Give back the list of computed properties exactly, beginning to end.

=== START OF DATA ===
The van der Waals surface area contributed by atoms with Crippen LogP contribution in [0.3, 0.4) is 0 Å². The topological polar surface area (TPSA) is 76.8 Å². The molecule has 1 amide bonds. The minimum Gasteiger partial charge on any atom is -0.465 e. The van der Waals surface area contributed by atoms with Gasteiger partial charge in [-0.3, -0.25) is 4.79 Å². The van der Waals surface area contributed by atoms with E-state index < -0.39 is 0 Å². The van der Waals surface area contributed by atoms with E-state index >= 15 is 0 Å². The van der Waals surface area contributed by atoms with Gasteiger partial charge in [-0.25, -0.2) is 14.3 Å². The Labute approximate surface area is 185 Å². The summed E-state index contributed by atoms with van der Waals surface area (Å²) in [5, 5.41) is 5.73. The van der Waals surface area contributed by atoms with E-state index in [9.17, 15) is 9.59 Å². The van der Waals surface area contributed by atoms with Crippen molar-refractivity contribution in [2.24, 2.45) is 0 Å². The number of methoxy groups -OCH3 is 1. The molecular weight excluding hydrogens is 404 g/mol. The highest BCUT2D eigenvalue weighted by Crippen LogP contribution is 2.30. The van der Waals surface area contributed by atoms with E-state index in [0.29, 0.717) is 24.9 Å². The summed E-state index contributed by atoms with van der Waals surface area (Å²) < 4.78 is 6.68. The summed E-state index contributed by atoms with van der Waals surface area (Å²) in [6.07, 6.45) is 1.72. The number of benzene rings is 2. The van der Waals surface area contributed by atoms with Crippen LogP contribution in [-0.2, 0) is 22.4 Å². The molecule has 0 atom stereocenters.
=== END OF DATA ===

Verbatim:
The van der Waals surface area contributed by atoms with Crippen LogP contribution in [0.3, 0.4) is 0 Å². The topological polar surface area (TPSA) is 76.8 Å². The molecule has 1 amide bonds. The minimum Gasteiger partial charge on any atom is -0.465 e. The van der Waals surface area contributed by atoms with Gasteiger partial charge in [-0.3, -0.25) is 4.79 Å². The van der Waals surface area contributed by atoms with E-state index < -0.39 is 0 Å². The van der Waals surface area contributed by atoms with E-state index >= 15 is 0 Å². The van der Waals surface area contributed by atoms with Gasteiger partial charge in [-0.25, -0.2) is 14.3 Å². The Labute approximate surface area is 185 Å². The summed E-state index contributed by atoms with van der Waals surface area (Å²) in [5, 5.41) is 5.73. The van der Waals surface area contributed by atoms with E-state index in [9.17, 15) is 9.59 Å². The van der Waals surface area contributed by atoms with Crippen molar-refractivity contribution in [2.24, 2.45) is 0 Å². The number of methoxy groups -OCH3 is 1. The molecular weight excluding hydrogens is 404 g/mol. The highest BCUT2D eigenvalue weighted by Crippen LogP contribution is 2.30. The van der Waals surface area contributed by atoms with E-state index in [0.29, 0.717) is 24.9 Å². The summed E-state index contributed by atoms with van der Waals surface area (Å²) < 4.78 is 6.68. The summed E-state index contributed by atoms with van der Waals surface area (Å²) in [6.07, 6.45) is 1.72. The number of benzene rings is 2. The van der Waals surface area contributed by atoms with Crippen LogP contribution in [-0.2, 0) is 22.4 Å². The molecule has 0 atom stereocenters.